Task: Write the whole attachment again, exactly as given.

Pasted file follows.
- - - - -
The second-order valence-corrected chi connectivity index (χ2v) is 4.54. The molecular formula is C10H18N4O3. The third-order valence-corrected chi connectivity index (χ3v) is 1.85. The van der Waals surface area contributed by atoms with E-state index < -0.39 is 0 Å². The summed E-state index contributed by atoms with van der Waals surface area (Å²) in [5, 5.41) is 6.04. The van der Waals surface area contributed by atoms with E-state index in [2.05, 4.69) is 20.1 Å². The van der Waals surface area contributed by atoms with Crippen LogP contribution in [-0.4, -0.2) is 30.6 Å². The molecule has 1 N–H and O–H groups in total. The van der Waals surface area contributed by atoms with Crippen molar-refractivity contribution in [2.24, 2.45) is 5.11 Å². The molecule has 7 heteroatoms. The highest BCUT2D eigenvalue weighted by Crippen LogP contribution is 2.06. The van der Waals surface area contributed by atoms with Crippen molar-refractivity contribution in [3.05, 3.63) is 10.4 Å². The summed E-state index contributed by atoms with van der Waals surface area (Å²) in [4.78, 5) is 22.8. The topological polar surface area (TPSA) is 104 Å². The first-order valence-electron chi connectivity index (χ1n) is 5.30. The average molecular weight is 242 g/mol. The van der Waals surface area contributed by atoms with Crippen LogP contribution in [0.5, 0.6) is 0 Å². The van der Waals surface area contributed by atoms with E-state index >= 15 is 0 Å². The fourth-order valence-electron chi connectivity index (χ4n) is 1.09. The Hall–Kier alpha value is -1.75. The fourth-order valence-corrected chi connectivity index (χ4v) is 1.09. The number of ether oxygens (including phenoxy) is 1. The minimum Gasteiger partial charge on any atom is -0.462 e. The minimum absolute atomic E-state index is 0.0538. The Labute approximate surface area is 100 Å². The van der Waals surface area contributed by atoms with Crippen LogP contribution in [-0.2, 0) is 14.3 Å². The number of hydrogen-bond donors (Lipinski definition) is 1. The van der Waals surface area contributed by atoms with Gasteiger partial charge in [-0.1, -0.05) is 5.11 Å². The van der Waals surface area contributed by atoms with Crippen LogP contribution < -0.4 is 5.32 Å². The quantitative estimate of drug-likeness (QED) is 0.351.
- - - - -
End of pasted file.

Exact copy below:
The second-order valence-corrected chi connectivity index (χ2v) is 4.54. The molecular formula is C10H18N4O3. The third-order valence-corrected chi connectivity index (χ3v) is 1.85. The van der Waals surface area contributed by atoms with E-state index < -0.39 is 0 Å². The summed E-state index contributed by atoms with van der Waals surface area (Å²) in [5, 5.41) is 6.04. The van der Waals surface area contributed by atoms with E-state index in [2.05, 4.69) is 20.1 Å². The van der Waals surface area contributed by atoms with Crippen LogP contribution in [-0.4, -0.2) is 30.6 Å². The molecule has 1 N–H and O–H groups in total. The van der Waals surface area contributed by atoms with Crippen molar-refractivity contribution in [2.24, 2.45) is 5.11 Å². The molecule has 7 heteroatoms. The highest BCUT2D eigenvalue weighted by Crippen LogP contribution is 2.06. The van der Waals surface area contributed by atoms with Crippen molar-refractivity contribution in [3.05, 3.63) is 10.4 Å². The summed E-state index contributed by atoms with van der Waals surface area (Å²) in [4.78, 5) is 22.8. The topological polar surface area (TPSA) is 104 Å². The first-order valence-electron chi connectivity index (χ1n) is 5.30. The average molecular weight is 242 g/mol. The van der Waals surface area contributed by atoms with Crippen LogP contribution in [0.5, 0.6) is 0 Å². The van der Waals surface area contributed by atoms with E-state index >= 15 is 0 Å². The fourth-order valence-electron chi connectivity index (χ4n) is 1.09. The Hall–Kier alpha value is -1.75. The fourth-order valence-corrected chi connectivity index (χ4v) is 1.09. The number of ether oxygens (including phenoxy) is 1. The minimum Gasteiger partial charge on any atom is -0.462 e. The minimum absolute atomic E-state index is 0.0538. The Labute approximate surface area is 100 Å². The van der Waals surface area contributed by atoms with Crippen LogP contribution in [-0.2, 0) is 14.3 Å². The number of hydrogen-bond donors (Lipinski definition) is 1. The van der Waals surface area contributed by atoms with Gasteiger partial charge in [-0.1, -0.05) is 5.11 Å². The van der Waals surface area contributed by atoms with Crippen LogP contribution < -0.4 is 5.32 Å². The quantitative estimate of drug-likeness (QED) is 0.351.